I had to read today 20 papers unfortunately in -- who all assume -- or the authors of which all assume that Mr. Niebuhr -- was their authority. There you see Reinhold Niebuhr can be an authority in Dartmouth College because he belongs to the realm of the second { }, you see. If he were just a gentlemen, an educated man, he could be loved and liked, but he couldn't have the same influence on the minds of students at Dartmouth College. Is that clear?

So it is a -- a kind of self-denial, which Gerhard Groote put upon himself. He bought a house in Zwolle, and later in Deventer, and today you see it in Bruges, and gathered people to live with him the -- a day of work -- a daily life of work and worship, and reading the Bible, and contemplation without the assumption that they had to preach or to teach others.

Now for a man of his means, of his background, this was a tremendous conversion, you see, because he cert- -- certainly limited his sphere of activities from the wide world of Paris. He also went to Prague, by the way, in Bohemia, and traveled to -- living in one community devoutly, you see, and resignedly. And he wrote a book on his experience.

And now all I have to say about his -- the circumstances of his life are overshadowed by the story of this book. Because gentlemen, without your knowing it, you all have, directly or indirectly, been in contact with this book. Very few of you will not have. It is still inescapable to find this book somewhere on the night table -- the bed table of a lady in New England, or even in Wisconsin, because it is the only book of the Middle Ages, gentlemen, the only one which has defied the rift between Protestantism and Roman Catholicism. And that's why it's such an important book. It is called The Imitation of Christ, and it goes under the name, Thomas a Kempis. Who has heard of this book before, The Imitation of Christ? Well, I'm glad to see that it's really true. And the others might have heard of it. And suddenly you find somebody in your family who has heard of it.

The Imitation of Christ is written in a strange manner. The idea of the first two books -- it's the diary of Gerhard Groot's first year in the convent after he had retired from his worldly life. The idea of writing it in plain, modern cla- -- or humanistic Latin and not in medieval Latin obviously goes back to Henry of Calcar. And since Gerhard Groote was considered such a great sinner and had to step back from the eye -- out of the eye of the public, under the -- in -- in -- instruction of his friend and teacher Henry, the editing of the book was entrusted much later to Thomas a Kempis. How much later you can see from the fact that Thomas a Kempis reached a ripe old age of nearly 100, but only died in 1471. Now you see this is the story. In 14- -- in 1371, Gerhard Groote entered this monastery of Henry of Calcar. The man whose name is today connected with the book is a man who died in 1471, and in these hundred years, this education of the Christian laity all over Europe then happens.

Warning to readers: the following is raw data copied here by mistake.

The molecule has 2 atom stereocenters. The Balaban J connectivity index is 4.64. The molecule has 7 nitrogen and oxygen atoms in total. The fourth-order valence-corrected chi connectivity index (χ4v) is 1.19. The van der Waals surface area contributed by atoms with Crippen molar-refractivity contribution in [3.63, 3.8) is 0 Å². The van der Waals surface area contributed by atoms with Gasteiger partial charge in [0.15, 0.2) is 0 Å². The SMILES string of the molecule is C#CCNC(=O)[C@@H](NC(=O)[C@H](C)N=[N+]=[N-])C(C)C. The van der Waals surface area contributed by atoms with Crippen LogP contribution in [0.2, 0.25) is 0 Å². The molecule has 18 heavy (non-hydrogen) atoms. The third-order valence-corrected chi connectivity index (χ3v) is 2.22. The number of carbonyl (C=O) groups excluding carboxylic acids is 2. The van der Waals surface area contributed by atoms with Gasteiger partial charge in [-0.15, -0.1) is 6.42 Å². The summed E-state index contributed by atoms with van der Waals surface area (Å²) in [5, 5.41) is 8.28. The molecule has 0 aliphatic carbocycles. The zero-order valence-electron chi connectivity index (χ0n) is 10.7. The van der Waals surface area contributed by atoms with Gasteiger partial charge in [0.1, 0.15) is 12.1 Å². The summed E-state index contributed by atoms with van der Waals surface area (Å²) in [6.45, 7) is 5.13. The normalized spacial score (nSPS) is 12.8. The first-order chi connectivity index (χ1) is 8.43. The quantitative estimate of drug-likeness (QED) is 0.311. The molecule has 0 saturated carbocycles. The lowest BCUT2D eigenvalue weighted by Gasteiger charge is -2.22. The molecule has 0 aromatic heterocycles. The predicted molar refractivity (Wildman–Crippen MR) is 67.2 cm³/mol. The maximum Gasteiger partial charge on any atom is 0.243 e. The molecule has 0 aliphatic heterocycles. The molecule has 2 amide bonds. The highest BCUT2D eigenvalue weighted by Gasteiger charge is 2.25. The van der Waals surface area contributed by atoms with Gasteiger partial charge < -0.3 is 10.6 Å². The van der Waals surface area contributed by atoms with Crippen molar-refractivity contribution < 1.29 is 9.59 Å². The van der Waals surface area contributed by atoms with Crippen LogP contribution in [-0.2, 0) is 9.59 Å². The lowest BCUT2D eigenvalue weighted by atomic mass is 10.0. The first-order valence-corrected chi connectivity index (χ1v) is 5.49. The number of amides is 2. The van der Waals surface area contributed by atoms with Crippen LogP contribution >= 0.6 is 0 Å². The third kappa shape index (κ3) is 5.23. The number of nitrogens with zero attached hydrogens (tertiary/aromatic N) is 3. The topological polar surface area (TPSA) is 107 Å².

When Gerhard -- when Gerson read this book and became so impressed that he acted upon it -- you see, he is born 20 years after Gerhard Groote. It was not yet edited by Thomas a Kempis. It was just in manuscript form, but it already impressed him, just as Luther was the impressive instructor of Melanchthon. So at the councils of the Christian Church, the -- this manuscript made the rounds. And everywhere these communities of the Brethren and Sisters of the Common Life then came into being. But the glory of the authorship of this book was kept from Gerhard Groote for very practical reasons. We can assume, that since Gerhard Groote had been such a profligate, that it was very dangerous and very risky to publish a book of devotion, you see, and church discipline under his name. You know how long it takes to live down a prejudice once aroused. That he had become very pious would not have made any difference. People would still have said, "Oh, that's this profligate, this rou‚," you know, this man who was in with -- with Sigmund Freud in Paris.

And so obviously his brethren, and his instructor, and he himself said, "This must not go out under my name." And at first it must have circulated anony-